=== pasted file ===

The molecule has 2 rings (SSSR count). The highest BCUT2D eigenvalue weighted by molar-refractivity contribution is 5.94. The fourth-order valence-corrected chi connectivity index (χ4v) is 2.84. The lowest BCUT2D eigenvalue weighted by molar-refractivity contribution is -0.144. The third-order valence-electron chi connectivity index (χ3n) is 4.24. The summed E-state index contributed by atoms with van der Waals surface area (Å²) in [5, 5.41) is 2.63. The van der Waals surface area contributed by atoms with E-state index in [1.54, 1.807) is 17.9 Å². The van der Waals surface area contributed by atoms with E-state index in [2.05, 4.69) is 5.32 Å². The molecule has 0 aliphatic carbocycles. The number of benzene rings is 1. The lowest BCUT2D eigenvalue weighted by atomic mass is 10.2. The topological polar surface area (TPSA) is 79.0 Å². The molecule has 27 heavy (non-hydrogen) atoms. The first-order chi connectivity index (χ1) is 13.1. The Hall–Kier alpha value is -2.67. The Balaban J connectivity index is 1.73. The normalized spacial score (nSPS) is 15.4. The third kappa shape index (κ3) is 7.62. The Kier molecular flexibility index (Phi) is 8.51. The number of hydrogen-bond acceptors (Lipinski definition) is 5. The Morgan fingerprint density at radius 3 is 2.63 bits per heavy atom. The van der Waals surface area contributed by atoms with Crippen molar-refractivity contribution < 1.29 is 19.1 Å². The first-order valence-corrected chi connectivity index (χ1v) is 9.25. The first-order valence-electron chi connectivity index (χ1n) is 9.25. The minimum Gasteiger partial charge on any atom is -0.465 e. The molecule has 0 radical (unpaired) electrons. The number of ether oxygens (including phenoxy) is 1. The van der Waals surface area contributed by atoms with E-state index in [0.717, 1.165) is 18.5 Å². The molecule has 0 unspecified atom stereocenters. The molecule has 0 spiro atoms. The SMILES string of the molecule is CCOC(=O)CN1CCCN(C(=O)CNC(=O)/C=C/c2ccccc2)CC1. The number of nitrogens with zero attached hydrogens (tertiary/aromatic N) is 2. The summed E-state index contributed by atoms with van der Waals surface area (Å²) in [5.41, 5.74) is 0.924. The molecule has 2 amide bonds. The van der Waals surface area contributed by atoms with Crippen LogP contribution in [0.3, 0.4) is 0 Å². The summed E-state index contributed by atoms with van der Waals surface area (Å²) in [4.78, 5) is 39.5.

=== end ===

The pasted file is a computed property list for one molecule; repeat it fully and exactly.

The molecule has 2 rings (SSSR count). The highest BCUT2D eigenvalue weighted by molar-refractivity contribution is 5.94. The fourth-order valence-corrected chi connectivity index (χ4v) is 2.84. The lowest BCUT2D eigenvalue weighted by molar-refractivity contribution is -0.144. The third-order valence-electron chi connectivity index (χ3n) is 4.24. The summed E-state index contributed by atoms with van der Waals surface area (Å²) in [5, 5.41) is 2.63. The van der Waals surface area contributed by atoms with E-state index in [1.54, 1.807) is 17.9 Å². The van der Waals surface area contributed by atoms with E-state index in [2.05, 4.69) is 5.32 Å². The molecule has 0 aliphatic carbocycles. The number of benzene rings is 1. The lowest BCUT2D eigenvalue weighted by atomic mass is 10.2. The topological polar surface area (TPSA) is 79.0 Å². The molecule has 27 heavy (non-hydrogen) atoms. The first-order chi connectivity index (χ1) is 13.1. The Hall–Kier alpha value is -2.67. The Balaban J connectivity index is 1.73. The normalized spacial score (nSPS) is 15.4. The third kappa shape index (κ3) is 7.62. The Kier molecular flexibility index (Phi) is 8.51. The number of hydrogen-bond acceptors (Lipinski definition) is 5. The Morgan fingerprint density at radius 3 is 2.63 bits per heavy atom. The van der Waals surface area contributed by atoms with Crippen molar-refractivity contribution < 1.29 is 19.1 Å². The first-order valence-corrected chi connectivity index (χ1v) is 9.25. The first-order valence-electron chi connectivity index (χ1n) is 9.25. The minimum Gasteiger partial charge on any atom is -0.465 e. The molecule has 0 radical (unpaired) electrons. The number of ether oxygens (including phenoxy) is 1. The van der Waals surface area contributed by atoms with E-state index in [0.717, 1.165) is 18.5 Å². The molecule has 0 unspecified atom stereocenters. The molecule has 0 spiro atoms. The SMILES string of the molecule is CCOC(=O)CN1CCCN(C(=O)CNC(=O)/C=C/c2ccccc2)CC1. The number of nitrogens with zero attached hydrogens (tertiary/aromatic N) is 2. The summed E-state index contributed by atoms with van der Waals surface area (Å²) in [5.41, 5.74) is 0.924. The molecule has 2 amide bonds. The van der Waals surface area contributed by atoms with Crippen LogP contribution in [0.3, 0.4) is 0 Å². The summed E-state index contributed by atoms with van der Waals surface area (Å²) in [4.78, 5) is 39.5.